But just because the day of your birth makes no difference doesn’t mean the same thing is true for your season of birth. Here, scientists are building up a small but increasingly persuasive body of evidence that there may indeed be some cause and effect at work.
There are countless things that affect a baby’s development in the womb. Maternal nutrition certainly plays a role, with babies born during famines tending to be frailer than babies born in boom times. Even in the developed world, where food is plentiful, maternal diets that are poor in protein or vitamin C or vitamin D can affect brain or heart or bone development. Seasonal viruses — particularly the flu — can affect maternal health and fetal development too. Gestation during wintertime, with its short days and long nights, can cause seasonal affective disorder (SAD) in mothers, with low serotonin levels in the maternal brain potentially leading to similar shortfalls in the baby.
Even after birth, babies continue to be shaped powerfully by the world around them. One 2010 study conducted in mice found that mouse pups born and weaned in simulated winter light adjusted less well to a change to summer light, exhibiting poorer feeding habits and activity levels. Mice born and weaned in summer light had no such problems adjusting to winter conditions. Subsequent study of the brains of the mice found that a gene that regulates circadian rhythms was overall less active in the winter-born mice.
A flurry of recent studies in the last half-dozen years have sought to extend these findings to humans, with researchers profiling the temperaments of college students and adults and then tracing back to their birth seasons, looking for broad seasonal patterns. Consistently — if preliminarily — they’ve found them. (Caution: Your results may vary.)
Spring: Congratulations, March, April and May babies, you score high on the hyperthymia scale — which is actually good. Hyperthymia is general optimism — the ability to see every down as a prelude to an up, every market crash as a run-up to a boom. But that comes at a price: spring babies are also more susceptible to the precise opposite of hyperthymia: clinical depression. Ground zero for the condition — according to a massive study of 58,000 subjects in the U.K. in 2012 — is among people born in May. November babies have the lowest depression rates.
Summer: It’s mostly glad tidings for June, July and August babies. No SAD for you — at least nothing caused by the light levels after your birth, though there may be some impact from mom having carried you in December, January and February. Summer babies have some of the same hyperthymic characteristics as spring babies, but that can be offset by cyclothymia — rapid cycling between high and low moods. Still, that’s probably not a warning sign of bipolar disorder; bipolar diagnoses are lowest among babies born in August.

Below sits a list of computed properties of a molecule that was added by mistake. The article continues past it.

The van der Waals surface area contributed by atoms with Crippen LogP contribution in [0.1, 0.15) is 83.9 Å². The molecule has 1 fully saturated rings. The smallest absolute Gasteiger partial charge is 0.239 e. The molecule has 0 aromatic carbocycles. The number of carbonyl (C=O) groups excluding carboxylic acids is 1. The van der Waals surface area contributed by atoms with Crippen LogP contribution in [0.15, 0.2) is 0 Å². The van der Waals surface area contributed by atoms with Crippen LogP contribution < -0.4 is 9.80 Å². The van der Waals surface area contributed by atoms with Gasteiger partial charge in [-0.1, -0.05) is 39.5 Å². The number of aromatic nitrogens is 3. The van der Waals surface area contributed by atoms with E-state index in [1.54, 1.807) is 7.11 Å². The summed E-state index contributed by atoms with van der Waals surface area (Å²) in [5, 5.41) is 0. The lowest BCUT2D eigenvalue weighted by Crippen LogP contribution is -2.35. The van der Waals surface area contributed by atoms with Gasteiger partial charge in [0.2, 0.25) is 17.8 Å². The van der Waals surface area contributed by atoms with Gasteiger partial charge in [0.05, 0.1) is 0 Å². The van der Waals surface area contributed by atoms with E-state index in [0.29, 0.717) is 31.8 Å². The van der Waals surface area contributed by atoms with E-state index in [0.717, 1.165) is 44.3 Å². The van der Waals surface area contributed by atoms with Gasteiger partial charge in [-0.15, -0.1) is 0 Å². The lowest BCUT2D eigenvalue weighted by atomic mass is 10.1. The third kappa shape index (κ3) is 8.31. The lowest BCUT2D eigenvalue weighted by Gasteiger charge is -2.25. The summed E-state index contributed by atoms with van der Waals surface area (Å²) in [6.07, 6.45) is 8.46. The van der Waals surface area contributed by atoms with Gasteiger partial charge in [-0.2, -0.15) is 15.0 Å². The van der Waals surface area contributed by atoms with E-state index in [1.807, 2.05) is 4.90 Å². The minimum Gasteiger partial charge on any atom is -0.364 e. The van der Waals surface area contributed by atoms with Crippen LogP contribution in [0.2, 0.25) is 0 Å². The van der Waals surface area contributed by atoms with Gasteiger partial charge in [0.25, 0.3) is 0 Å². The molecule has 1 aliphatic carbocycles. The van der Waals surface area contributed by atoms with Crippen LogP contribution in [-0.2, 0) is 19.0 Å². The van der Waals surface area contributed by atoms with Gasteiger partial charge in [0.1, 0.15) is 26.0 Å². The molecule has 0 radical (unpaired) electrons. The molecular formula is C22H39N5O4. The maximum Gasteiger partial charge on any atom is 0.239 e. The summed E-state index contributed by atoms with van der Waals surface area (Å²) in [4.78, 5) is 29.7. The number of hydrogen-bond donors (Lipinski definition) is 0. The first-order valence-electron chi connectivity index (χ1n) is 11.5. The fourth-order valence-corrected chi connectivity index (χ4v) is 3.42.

Fall: For people who believe in astrology (we’ve mentioned that it’s hooey, right?) the general equanimity of fall babies seems to provide evidence that at least the sign of Libra — the well-balanced scales — has something going for it. It doesn’t of course, but whether the cause is the bountiful nutrients available at harvest time, or the fact that the long nights and seasonal illness of winter have not yet descended, people born in fall not only enjoy low levels of depression, but are similarly less likely to develop bipolar disorder. The one glitch in the autumn-born: they do have a tendency to irritability.
Winter: Buckle up, babies, things could get rough. Among the challenges facing people with winter birthdates are higher levels of schizophrenia, bipolar disorder, SAD and depression. That’s a nasty handful, but there are a few compensations: winter babies are less irritable than those born in fall. What’s more, according to an admittedly small 2015 study of 300 celebrities, January and February are the right months to be born if you want to be famous since those months correlate with creativity and imaginative problem-solving.
None of this means that parents should try to time births for particular seasons. And none of it means that birth month is a remotely conclusive thing. There are plenty of cranky pessimists born in March and plenty of October babies whose scales are always out of balance. Ultimately, your personality is much less about the season you’re born than the things you experience in all of the many seasons of life that follow.
The original article was published in Time.
More about: #science